Phase Equilibria and Slag Formation in the Magnetite Core of Fluxed Iron Ore Pellets
Andrew Robert Firth, John Frederick Garden, Jeff Donald Douglas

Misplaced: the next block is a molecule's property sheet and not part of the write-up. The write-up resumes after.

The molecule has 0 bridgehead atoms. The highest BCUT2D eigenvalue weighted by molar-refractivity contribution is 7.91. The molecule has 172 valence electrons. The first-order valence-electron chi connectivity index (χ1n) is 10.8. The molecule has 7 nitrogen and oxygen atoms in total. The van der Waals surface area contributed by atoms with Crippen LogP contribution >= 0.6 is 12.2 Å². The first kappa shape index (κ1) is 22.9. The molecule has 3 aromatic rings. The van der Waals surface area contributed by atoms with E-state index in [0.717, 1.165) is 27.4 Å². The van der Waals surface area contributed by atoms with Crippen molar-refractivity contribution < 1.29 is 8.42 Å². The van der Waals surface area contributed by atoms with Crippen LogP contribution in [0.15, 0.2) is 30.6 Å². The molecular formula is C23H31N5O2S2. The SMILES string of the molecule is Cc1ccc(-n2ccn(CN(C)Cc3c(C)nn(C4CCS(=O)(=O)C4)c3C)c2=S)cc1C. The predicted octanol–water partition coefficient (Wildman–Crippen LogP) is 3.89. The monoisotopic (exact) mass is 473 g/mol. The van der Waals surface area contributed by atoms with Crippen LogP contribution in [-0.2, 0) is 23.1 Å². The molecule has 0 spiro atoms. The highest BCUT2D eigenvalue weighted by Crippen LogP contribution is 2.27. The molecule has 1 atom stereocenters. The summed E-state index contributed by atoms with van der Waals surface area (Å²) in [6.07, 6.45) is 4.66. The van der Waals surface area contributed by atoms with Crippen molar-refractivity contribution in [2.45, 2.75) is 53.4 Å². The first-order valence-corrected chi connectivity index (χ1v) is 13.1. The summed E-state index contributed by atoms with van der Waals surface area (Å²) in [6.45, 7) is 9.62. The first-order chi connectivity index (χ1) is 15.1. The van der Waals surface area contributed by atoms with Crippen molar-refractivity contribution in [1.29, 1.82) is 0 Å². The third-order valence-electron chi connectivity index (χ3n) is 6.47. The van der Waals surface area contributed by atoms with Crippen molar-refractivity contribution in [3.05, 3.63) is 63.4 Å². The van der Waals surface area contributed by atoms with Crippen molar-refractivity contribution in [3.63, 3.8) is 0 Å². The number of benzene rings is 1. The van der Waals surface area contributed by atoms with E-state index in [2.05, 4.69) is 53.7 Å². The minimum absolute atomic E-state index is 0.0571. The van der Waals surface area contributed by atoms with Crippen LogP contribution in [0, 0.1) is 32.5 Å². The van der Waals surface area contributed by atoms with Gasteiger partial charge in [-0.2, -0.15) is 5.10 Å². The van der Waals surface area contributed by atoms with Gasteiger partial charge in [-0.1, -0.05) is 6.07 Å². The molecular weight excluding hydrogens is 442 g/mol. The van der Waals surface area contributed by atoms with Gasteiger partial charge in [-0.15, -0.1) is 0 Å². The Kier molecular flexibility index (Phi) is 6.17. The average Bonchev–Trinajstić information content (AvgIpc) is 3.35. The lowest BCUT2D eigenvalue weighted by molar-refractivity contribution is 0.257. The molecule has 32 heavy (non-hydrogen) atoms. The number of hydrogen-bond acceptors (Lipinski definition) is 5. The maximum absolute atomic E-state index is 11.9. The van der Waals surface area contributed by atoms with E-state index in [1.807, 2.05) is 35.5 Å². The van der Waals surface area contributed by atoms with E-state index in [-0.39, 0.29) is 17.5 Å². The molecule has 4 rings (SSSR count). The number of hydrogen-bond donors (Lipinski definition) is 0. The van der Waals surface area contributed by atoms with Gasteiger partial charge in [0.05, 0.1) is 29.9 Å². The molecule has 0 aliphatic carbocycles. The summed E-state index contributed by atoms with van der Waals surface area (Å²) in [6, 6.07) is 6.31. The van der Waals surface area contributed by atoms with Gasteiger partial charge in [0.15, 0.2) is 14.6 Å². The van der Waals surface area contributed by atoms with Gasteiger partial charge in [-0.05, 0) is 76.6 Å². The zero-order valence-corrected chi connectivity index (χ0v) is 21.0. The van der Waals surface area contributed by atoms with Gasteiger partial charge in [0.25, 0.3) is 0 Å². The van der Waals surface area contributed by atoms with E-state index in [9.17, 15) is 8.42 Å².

Distinctly different morphologies of pellet microstructure develop in the oxidised hematite shell and the reduced magnetite core during induration. Individual pellet induration experiments in an air atmosphere showed that slag formed at lower temperatures in the magnetite core, with molten slag forming between 1100 and 1150°C compared to 1200°C in the oxidised outer rim. The amounts of slag formed were not large enough for accurate compositions to be determined, however. Experiments were then conducted with pellet sized magnetite compacts, held at a temperature between 1075 and 1225°C for 20 min in a nitrogen atmosphere containing 0.5% oxygen (pO2=0.005 atm). The aim was to retain magnetite as the stable iron oxide and to generate larger pools of molten slag. These tests showed that a eutectic iron calcium silicate melt can form within the silica particles at temperatures as low as 1100°C. Surrounding these silica particles, a melt-like morphology appears, although the remaining slag has a wollastonite (CaSiO3) composition. As wollastonite is not molten at the temperatures studied the iron oxide from the slag would have been absorbed by the surrounding magnetite. Above 1175°C, the molten eutectic slag can be observed to fill in gaps between the magnetite particles after dissolving nearly all the calcium and silicon. This behaviour suggests that the oxygen partial pressure varies greatly within the magnetite core of iron ore pellets and has a strong influence on slag formation. Formation of slag in iron ore pellets is important as sufficient slag must be formed to bond the pellet, but not so much that the core becomes too heavily sintered, pulling away from the shell and reducing pellet strength.
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